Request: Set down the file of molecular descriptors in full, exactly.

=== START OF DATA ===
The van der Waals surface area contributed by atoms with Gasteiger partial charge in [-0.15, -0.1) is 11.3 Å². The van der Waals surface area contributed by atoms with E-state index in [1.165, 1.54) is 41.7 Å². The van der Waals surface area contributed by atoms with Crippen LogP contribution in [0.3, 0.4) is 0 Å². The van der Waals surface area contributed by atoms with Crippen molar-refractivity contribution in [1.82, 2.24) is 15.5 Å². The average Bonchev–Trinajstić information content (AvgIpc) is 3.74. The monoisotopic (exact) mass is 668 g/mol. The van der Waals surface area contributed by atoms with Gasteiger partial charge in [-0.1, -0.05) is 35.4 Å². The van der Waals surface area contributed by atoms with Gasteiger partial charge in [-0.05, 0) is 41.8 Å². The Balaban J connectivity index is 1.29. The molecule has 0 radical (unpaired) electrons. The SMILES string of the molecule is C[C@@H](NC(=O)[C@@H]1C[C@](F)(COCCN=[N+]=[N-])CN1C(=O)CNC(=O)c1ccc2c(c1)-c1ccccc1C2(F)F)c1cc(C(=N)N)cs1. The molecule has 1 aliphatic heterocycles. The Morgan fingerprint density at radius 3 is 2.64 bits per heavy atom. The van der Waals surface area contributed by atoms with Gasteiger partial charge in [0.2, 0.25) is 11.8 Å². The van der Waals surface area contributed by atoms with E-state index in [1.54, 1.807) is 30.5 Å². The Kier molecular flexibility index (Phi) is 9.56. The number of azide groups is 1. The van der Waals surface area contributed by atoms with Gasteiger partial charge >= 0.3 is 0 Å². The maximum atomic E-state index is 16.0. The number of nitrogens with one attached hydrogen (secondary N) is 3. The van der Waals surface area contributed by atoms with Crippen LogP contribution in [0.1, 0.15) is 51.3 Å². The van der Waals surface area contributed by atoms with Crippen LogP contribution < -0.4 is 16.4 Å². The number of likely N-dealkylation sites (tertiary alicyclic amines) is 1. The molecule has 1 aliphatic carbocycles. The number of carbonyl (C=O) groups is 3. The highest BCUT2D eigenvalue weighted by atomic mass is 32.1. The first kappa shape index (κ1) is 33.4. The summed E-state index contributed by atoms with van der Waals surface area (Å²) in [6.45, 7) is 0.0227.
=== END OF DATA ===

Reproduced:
The van der Waals surface area contributed by atoms with Gasteiger partial charge in [-0.15, -0.1) is 11.3 Å². The van der Waals surface area contributed by atoms with E-state index in [1.165, 1.54) is 41.7 Å². The van der Waals surface area contributed by atoms with Crippen LogP contribution in [0.3, 0.4) is 0 Å². The van der Waals surface area contributed by atoms with Crippen molar-refractivity contribution in [1.82, 2.24) is 15.5 Å². The average Bonchev–Trinajstić information content (AvgIpc) is 3.74. The monoisotopic (exact) mass is 668 g/mol. The van der Waals surface area contributed by atoms with Gasteiger partial charge in [-0.1, -0.05) is 35.4 Å². The van der Waals surface area contributed by atoms with Gasteiger partial charge in [-0.05, 0) is 41.8 Å². The Balaban J connectivity index is 1.29. The molecule has 0 radical (unpaired) electrons. The SMILES string of the molecule is C[C@@H](NC(=O)[C@@H]1C[C@](F)(COCCN=[N+]=[N-])CN1C(=O)CNC(=O)c1ccc2c(c1)-c1ccccc1C2(F)F)c1cc(C(=N)N)cs1. The molecule has 1 aliphatic heterocycles. The Morgan fingerprint density at radius 3 is 2.64 bits per heavy atom. The van der Waals surface area contributed by atoms with Gasteiger partial charge in [0.2, 0.25) is 11.8 Å². The van der Waals surface area contributed by atoms with E-state index in [1.54, 1.807) is 30.5 Å². The Kier molecular flexibility index (Phi) is 9.56. The number of azide groups is 1. The van der Waals surface area contributed by atoms with Gasteiger partial charge >= 0.3 is 0 Å². The maximum atomic E-state index is 16.0. The number of nitrogens with one attached hydrogen (secondary N) is 3. The van der Waals surface area contributed by atoms with Crippen LogP contribution in [0.1, 0.15) is 51.3 Å². The van der Waals surface area contributed by atoms with Crippen LogP contribution < -0.4 is 16.4 Å². The number of likely N-dealkylation sites (tertiary alicyclic amines) is 1. The molecule has 1 aliphatic carbocycles. The number of carbonyl (C=O) groups is 3. The highest BCUT2D eigenvalue weighted by atomic mass is 32.1. The first kappa shape index (κ1) is 33.4. The summed E-state index contributed by atoms with van der Waals surface area (Å²) in [6.45, 7) is 0.0227.